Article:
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Table of Contents
- Implement accessible class norms
- Be trauma-informed
Implement accessible class norms
- Have students state their preferred pronouns in advance to avoid misgendering.
- Avoid over-valuing “professional” etiquette: Do not assume all students have familiarity with the culture of academia. Explicitly articulate implicit behavioral norms that you expect students to follow, and explain why they are useful. If any etiquette is necessary to your course goals, model and teach it to the class.
- Equitable opportunities for participation: Instead of relying on instructor selection of students for participation (e.g. cold-calling and hand-raising), consider other methods, such as popcorn (spontaneous student speech), conversation-style lectures, group presentations, digital platforms for live comment submission, and online forums or chats. Ensure that only one person speaks at a time for ease of processing information.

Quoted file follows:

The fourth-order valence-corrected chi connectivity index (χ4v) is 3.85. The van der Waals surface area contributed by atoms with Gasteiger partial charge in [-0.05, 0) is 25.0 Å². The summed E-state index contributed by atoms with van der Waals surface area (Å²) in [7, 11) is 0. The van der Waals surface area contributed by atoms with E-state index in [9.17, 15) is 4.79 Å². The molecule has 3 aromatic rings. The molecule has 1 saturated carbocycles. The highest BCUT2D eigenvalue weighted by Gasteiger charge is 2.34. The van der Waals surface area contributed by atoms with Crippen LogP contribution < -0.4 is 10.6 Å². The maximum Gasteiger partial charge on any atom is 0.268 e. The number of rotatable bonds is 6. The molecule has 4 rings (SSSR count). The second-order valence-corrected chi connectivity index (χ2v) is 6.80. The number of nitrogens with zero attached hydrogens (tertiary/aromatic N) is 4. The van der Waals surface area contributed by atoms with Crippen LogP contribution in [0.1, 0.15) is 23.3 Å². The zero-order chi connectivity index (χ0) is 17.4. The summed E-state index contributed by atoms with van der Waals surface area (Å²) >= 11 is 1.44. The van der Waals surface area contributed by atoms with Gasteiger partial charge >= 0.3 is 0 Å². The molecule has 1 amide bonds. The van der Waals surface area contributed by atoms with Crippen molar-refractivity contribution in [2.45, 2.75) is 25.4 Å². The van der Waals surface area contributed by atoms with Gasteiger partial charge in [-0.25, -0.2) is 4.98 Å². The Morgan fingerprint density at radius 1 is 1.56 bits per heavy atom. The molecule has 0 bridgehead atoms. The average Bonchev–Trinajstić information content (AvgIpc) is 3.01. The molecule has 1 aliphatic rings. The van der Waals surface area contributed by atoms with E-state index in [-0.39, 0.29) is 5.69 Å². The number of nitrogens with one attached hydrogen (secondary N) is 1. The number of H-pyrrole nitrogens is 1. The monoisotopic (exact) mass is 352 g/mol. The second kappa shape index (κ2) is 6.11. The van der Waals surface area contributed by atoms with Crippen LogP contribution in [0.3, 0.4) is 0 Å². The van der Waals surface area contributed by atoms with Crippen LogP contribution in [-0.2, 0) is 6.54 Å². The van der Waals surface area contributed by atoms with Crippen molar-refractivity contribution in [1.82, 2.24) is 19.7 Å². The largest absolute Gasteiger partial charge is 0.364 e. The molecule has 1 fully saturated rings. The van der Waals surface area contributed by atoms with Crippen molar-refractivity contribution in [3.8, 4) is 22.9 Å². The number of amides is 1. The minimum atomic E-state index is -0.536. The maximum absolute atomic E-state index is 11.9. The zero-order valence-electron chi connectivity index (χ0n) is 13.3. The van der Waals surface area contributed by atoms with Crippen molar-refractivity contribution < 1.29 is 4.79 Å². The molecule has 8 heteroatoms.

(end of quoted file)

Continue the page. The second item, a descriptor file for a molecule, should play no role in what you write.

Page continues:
- Use content warnings for sensitive material or topics of discussion.
- Do not tone-police your students’ emotional expression or forbid / invalidate emotions in the classroom.
- Reduce the potential for inequitable emotional labor: Certain topics, particularly issues of justice, demand disproportionate emotional labor from marginalized students, as well as the potential for their experiences to be invalidated by someone else. Avoid eliciting additional labor or exacerbating trauma by pressuring students to share their personal experience or perspective within the narrative that this will be educational for the class.
- Avoid erasure of experience: Recognize the presence of different experiences in the classroom. Do not use language supporting the assumption that no one in the room has had a certain experience. For example, when discussing terminal diseases in class, do not assume that none of your students have one.
- Respect privacy: Refrain from requiring or pressuring students to bring up their personal experiences in the classroom.